At the Chinese Grand prix Lewis Hamilton could become World Champion... or end up 12th again. It could go either way. After his moment of madness at the Japanese GP and all the criticism that has got him, he could easily produce an immaculate drive in
Sadly for Lewis fans I can't see that happening in
Equally Felipe Massa will be on edge too. Whereas Lewis can afford one more slip-up before the end of the season Felipe cannot afford a single error. He knows that Lewis has still got his get-out-of-jail-free engine change before the last race so he'll have maximum revs on the Mercedes for both events.
He also knows that he screwed up in qualifying for
What he doesn't know (but if he were a statistician he could probably guess - see Pete Gill's brilliant feature below) is that he has the stewards on his side. He may have been given a drive-through penalty at the Japanese for side-swiping Lewis by cutting the chicane, but
What's more he was given a World Championship point for an incident with Bourdais of which Bourdais was entirely blameless. Race Director Charlie had told drivers that in just such an event of two drivers heading for Turn 1 together, one from the pitlane, racing for position, that the driver from the pitlane has the right of way.
Bourdais had the right of way. What was even more suspicious was the fact that the stewards couldn't work out what to do until the race was over and that nice Mr Donnelly could talk to them. Unlike the opening phase of the race, the last 16 laps at
And what was most worrying of all was the lack of outcry about what appears to be one of the most blatant sporting result manipulations of all time. What if French punters had bet money on Bourdais scoring a point...?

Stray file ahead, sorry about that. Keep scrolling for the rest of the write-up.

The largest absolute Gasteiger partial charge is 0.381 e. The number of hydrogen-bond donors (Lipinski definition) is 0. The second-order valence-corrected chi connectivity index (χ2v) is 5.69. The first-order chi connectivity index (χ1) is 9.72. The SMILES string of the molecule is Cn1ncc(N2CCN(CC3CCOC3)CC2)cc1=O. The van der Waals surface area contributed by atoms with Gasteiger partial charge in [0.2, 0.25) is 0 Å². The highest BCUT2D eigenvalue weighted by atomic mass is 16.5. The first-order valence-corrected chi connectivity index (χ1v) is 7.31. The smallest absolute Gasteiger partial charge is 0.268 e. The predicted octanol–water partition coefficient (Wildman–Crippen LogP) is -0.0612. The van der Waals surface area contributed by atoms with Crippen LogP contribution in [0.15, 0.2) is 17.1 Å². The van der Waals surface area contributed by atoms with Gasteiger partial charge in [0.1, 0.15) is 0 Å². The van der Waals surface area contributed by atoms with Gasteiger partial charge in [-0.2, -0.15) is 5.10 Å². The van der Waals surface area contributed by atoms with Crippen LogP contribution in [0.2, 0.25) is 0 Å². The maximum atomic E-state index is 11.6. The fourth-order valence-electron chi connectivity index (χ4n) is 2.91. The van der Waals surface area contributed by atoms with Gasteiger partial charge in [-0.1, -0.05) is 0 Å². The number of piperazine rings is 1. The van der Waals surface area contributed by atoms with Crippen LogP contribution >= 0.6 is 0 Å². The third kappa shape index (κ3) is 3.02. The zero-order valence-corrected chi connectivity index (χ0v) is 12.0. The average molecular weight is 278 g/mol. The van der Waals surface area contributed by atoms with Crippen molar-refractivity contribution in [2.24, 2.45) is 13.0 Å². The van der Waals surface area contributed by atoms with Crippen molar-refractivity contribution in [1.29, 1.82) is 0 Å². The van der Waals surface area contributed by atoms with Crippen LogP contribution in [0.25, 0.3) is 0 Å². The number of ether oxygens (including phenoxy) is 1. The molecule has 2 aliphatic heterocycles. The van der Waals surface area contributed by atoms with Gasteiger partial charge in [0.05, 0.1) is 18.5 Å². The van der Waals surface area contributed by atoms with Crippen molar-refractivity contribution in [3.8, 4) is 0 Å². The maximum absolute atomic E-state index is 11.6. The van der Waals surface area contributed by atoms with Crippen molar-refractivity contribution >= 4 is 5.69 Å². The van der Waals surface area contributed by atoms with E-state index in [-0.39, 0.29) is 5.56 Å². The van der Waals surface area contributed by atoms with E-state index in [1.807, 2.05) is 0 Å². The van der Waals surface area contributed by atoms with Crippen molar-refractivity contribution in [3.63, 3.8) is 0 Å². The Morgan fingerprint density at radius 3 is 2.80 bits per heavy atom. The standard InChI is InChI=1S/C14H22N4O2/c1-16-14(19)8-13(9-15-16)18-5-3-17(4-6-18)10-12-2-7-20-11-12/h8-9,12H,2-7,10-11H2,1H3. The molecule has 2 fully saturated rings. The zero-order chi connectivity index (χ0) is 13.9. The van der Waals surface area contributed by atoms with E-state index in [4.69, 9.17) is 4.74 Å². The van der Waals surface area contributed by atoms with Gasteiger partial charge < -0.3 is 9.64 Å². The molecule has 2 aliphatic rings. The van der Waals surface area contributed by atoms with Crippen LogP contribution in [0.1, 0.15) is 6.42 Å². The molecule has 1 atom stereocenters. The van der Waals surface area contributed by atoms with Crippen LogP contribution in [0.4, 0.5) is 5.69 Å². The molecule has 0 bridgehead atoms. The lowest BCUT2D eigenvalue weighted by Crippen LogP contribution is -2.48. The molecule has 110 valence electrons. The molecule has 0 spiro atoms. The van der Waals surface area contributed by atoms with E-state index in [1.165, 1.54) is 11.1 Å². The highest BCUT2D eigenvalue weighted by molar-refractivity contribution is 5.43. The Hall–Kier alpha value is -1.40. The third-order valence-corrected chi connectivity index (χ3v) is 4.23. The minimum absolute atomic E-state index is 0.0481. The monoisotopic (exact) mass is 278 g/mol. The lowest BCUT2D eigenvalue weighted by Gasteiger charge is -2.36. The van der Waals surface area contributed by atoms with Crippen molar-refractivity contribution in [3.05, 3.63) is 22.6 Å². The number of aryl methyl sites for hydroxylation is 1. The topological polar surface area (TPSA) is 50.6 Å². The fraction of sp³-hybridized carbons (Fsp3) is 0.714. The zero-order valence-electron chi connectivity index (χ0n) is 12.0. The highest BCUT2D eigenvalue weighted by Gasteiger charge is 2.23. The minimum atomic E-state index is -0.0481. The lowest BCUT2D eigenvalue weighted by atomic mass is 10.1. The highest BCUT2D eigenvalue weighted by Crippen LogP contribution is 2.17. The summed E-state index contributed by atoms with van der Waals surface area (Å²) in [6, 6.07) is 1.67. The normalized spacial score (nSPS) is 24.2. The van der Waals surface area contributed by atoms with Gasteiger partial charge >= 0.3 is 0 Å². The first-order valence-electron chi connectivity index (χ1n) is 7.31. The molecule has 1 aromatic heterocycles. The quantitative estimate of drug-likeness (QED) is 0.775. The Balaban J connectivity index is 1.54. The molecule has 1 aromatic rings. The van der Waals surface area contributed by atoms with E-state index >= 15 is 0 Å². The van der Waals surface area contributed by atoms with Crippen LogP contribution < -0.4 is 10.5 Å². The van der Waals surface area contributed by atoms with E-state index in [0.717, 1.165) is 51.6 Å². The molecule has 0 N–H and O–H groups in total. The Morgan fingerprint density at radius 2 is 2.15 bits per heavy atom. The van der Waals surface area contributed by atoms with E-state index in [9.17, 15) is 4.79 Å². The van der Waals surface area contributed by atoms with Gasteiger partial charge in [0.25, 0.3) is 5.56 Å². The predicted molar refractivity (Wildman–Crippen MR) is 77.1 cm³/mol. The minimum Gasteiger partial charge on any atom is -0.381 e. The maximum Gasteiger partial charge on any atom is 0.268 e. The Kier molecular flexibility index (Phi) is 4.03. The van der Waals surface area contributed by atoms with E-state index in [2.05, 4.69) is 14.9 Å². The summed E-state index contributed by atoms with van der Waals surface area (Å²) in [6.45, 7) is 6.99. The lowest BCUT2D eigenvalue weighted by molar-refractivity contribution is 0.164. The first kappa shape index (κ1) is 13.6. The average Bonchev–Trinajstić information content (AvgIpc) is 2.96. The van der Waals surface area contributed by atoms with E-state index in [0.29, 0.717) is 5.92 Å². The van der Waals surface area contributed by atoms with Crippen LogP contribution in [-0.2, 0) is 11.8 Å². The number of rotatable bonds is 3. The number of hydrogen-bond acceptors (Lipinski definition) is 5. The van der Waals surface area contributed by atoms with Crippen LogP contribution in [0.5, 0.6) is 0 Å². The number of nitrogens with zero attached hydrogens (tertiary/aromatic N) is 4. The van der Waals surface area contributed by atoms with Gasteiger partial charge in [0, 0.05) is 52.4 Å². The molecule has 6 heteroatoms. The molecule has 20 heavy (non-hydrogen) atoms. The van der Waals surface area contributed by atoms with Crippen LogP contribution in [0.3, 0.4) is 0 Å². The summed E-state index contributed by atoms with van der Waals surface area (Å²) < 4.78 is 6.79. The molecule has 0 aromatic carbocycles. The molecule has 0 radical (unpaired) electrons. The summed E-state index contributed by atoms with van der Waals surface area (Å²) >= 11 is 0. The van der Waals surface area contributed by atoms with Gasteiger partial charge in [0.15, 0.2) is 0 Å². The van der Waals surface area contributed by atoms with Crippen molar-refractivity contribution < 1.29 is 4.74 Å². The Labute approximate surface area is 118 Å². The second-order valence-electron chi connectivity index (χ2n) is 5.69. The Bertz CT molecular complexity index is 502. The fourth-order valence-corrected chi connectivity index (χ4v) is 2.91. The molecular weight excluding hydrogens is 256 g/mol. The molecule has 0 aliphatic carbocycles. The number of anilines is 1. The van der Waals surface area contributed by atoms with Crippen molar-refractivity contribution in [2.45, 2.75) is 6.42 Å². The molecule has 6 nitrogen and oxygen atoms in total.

We'd like to think there was a logical explanation to it all, and so Max Mosley - in the interests of sporting fairness - should explain the process. Because there must have been a process behind the stewards' thinking.
This is all grist to the mill for Robert Kubica. He is just 12 points behind
I have to confess, a little part of the PF1 office thrills at the prospect of BMW walking away with both titles having endured a season of watching Ferrari and McLaren taking all the headlines.
With seven drivers winning races and some epic dramas through the season, it's hard to see that there needs to be a major change in the F1 regulations other than: save money, give more to the smaller teams and elect three professional stewards who will oversee every race and report to the race director.
Fernando Alonso will be out to make it an unlikely three in a row in
Alonso just needs two more races to make it an 18-0 qualifying whitewash over team-mate Nelson Piquet Junior. Junior himself looked to be vying for third place in
Toyota will need to go some to take fourth in the Constructors' now, while Toro Rosso haven't given up the chance of taking fifth ahead of Toyota - they're 16 points behind with two races to go - and it should have been 14 points behind.
That could equate to around $5m difference in prize money, so I'd be interested to hear Gerhard Berger's end-of-season views if
Or alternatively if Mark Webber scores the kind of result for Red Bull that he's been threatening all season, they might lose 6th place to the sister team who are just five points behind them.
For Williams, Honda and Force
Raikkonen wasn't penalised for that incident even though